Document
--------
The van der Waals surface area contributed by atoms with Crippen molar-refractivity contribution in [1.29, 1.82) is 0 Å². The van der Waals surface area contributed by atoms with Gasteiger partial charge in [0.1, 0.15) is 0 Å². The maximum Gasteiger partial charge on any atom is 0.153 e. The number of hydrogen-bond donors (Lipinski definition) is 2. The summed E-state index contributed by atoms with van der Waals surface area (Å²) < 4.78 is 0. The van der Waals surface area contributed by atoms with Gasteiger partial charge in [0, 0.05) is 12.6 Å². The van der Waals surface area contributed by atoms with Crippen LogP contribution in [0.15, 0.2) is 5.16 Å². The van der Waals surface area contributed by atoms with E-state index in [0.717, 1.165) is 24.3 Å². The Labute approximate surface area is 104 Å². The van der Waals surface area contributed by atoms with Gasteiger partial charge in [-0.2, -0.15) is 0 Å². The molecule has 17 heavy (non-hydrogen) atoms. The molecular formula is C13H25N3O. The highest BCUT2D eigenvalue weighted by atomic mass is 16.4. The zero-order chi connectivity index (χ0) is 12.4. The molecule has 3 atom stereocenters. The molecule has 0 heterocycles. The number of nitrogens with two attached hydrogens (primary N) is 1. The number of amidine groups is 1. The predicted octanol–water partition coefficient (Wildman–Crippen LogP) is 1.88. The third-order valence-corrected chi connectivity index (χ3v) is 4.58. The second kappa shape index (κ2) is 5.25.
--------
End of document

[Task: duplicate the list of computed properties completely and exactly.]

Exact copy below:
The van der Waals surface area contributed by atoms with Crippen molar-refractivity contribution in [1.29, 1.82) is 0 Å². The van der Waals surface area contributed by atoms with Gasteiger partial charge in [0.1, 0.15) is 0 Å². The maximum Gasteiger partial charge on any atom is 0.153 e. The number of hydrogen-bond donors (Lipinski definition) is 2. The summed E-state index contributed by atoms with van der Waals surface area (Å²) < 4.78 is 0. The van der Waals surface area contributed by atoms with Gasteiger partial charge in [0, 0.05) is 12.6 Å². The van der Waals surface area contributed by atoms with Crippen LogP contribution in [0.15, 0.2) is 5.16 Å². The van der Waals surface area contributed by atoms with E-state index in [0.717, 1.165) is 24.3 Å². The Labute approximate surface area is 104 Å². The van der Waals surface area contributed by atoms with Gasteiger partial charge in [-0.2, -0.15) is 0 Å². The molecule has 17 heavy (non-hydrogen) atoms. The molecular formula is C13H25N3O. The highest BCUT2D eigenvalue weighted by atomic mass is 16.4. The zero-order chi connectivity index (χ0) is 12.4. The molecule has 3 atom stereocenters. The molecule has 0 heterocycles. The number of nitrogens with two attached hydrogens (primary N) is 1. The number of amidine groups is 1. The predicted octanol–water partition coefficient (Wildman–Crippen LogP) is 1.88. The third-order valence-corrected chi connectivity index (χ3v) is 4.58. The second kappa shape index (κ2) is 5.25.